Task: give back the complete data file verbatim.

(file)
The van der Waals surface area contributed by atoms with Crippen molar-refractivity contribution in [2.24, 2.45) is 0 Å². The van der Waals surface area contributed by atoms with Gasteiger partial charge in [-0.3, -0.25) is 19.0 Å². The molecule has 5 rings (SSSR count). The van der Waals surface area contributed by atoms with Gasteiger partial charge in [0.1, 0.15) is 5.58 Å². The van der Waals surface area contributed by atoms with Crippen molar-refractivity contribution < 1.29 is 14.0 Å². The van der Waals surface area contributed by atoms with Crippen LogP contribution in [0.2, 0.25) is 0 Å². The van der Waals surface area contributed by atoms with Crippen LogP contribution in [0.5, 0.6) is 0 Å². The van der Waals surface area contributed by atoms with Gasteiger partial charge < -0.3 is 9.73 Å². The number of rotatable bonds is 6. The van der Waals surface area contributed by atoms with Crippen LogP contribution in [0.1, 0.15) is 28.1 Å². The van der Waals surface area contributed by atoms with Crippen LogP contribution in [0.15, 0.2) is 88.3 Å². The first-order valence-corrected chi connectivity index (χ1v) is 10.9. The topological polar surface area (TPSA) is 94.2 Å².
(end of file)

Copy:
The van der Waals surface area contributed by atoms with Crippen molar-refractivity contribution in [2.24, 2.45) is 0 Å². The van der Waals surface area contributed by atoms with Gasteiger partial charge in [-0.3, -0.25) is 19.0 Å². The molecule has 5 rings (SSSR count). The van der Waals surface area contributed by atoms with Gasteiger partial charge in [0.1, 0.15) is 5.58 Å². The van der Waals surface area contributed by atoms with Crippen molar-refractivity contribution < 1.29 is 14.0 Å². The van der Waals surface area contributed by atoms with Crippen LogP contribution in [0.2, 0.25) is 0 Å². The van der Waals surface area contributed by atoms with Crippen LogP contribution in [0.5, 0.6) is 0 Å². The van der Waals surface area contributed by atoms with Gasteiger partial charge < -0.3 is 9.73 Å². The number of rotatable bonds is 6. The van der Waals surface area contributed by atoms with Crippen LogP contribution in [0.1, 0.15) is 28.1 Å². The van der Waals surface area contributed by atoms with Crippen LogP contribution in [0.15, 0.2) is 88.3 Å². The first-order valence-corrected chi connectivity index (χ1v) is 10.9. The topological polar surface area (TPSA) is 94.2 Å².